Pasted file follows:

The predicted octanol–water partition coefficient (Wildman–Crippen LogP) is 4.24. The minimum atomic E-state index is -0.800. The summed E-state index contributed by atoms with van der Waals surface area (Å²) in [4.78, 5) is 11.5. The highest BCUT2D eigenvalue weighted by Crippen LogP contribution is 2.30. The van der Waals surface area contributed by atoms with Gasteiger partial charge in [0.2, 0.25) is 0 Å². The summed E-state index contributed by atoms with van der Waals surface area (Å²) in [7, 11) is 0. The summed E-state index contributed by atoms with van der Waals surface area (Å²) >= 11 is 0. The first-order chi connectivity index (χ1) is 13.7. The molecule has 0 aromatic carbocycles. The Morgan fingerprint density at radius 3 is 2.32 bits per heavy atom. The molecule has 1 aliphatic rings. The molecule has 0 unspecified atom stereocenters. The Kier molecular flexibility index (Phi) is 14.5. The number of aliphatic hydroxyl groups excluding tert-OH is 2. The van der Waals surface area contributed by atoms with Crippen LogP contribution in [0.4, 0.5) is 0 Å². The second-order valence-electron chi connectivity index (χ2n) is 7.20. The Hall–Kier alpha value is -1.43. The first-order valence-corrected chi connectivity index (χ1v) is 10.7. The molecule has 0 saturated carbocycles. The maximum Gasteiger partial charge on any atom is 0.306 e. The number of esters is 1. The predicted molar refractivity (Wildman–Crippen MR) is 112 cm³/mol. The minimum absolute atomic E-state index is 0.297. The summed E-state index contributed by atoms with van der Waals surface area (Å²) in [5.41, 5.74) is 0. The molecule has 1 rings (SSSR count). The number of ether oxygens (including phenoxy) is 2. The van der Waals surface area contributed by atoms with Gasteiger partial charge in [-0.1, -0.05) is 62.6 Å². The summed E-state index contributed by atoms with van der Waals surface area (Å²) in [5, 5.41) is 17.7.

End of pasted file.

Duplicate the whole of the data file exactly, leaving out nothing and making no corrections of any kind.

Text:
The predicted octanol–water partition coefficient (Wildman–Crippen LogP) is 4.24. The minimum atomic E-state index is -0.800. The summed E-state index contributed by atoms with van der Waals surface area (Å²) in [4.78, 5) is 11.5. The highest BCUT2D eigenvalue weighted by Crippen LogP contribution is 2.30. The van der Waals surface area contributed by atoms with Gasteiger partial charge in [0.2, 0.25) is 0 Å². The summed E-state index contributed by atoms with van der Waals surface area (Å²) in [7, 11) is 0. The summed E-state index contributed by atoms with van der Waals surface area (Å²) >= 11 is 0. The first-order chi connectivity index (χ1) is 13.7. The molecule has 0 aromatic carbocycles. The Morgan fingerprint density at radius 3 is 2.32 bits per heavy atom. The molecule has 1 aliphatic rings. The molecule has 0 unspecified atom stereocenters. The Kier molecular flexibility index (Phi) is 14.5. The number of aliphatic hydroxyl groups excluding tert-OH is 2. The van der Waals surface area contributed by atoms with Crippen LogP contribution in [0.4, 0.5) is 0 Å². The second-order valence-electron chi connectivity index (χ2n) is 7.20. The Hall–Kier alpha value is -1.43. The first-order valence-corrected chi connectivity index (χ1v) is 10.7. The molecule has 0 saturated carbocycles. The maximum Gasteiger partial charge on any atom is 0.306 e. The number of esters is 1. The predicted molar refractivity (Wildman–Crippen MR) is 112 cm³/mol. The minimum absolute atomic E-state index is 0.297. The summed E-state index contributed by atoms with van der Waals surface area (Å²) in [5.41, 5.74) is 0. The molecule has 1 rings (SSSR count). The number of ether oxygens (including phenoxy) is 2. The van der Waals surface area contributed by atoms with Gasteiger partial charge in [-0.1, -0.05) is 62.6 Å². The summed E-state index contributed by atoms with van der Waals surface area (Å²) in [5, 5.41) is 17.7.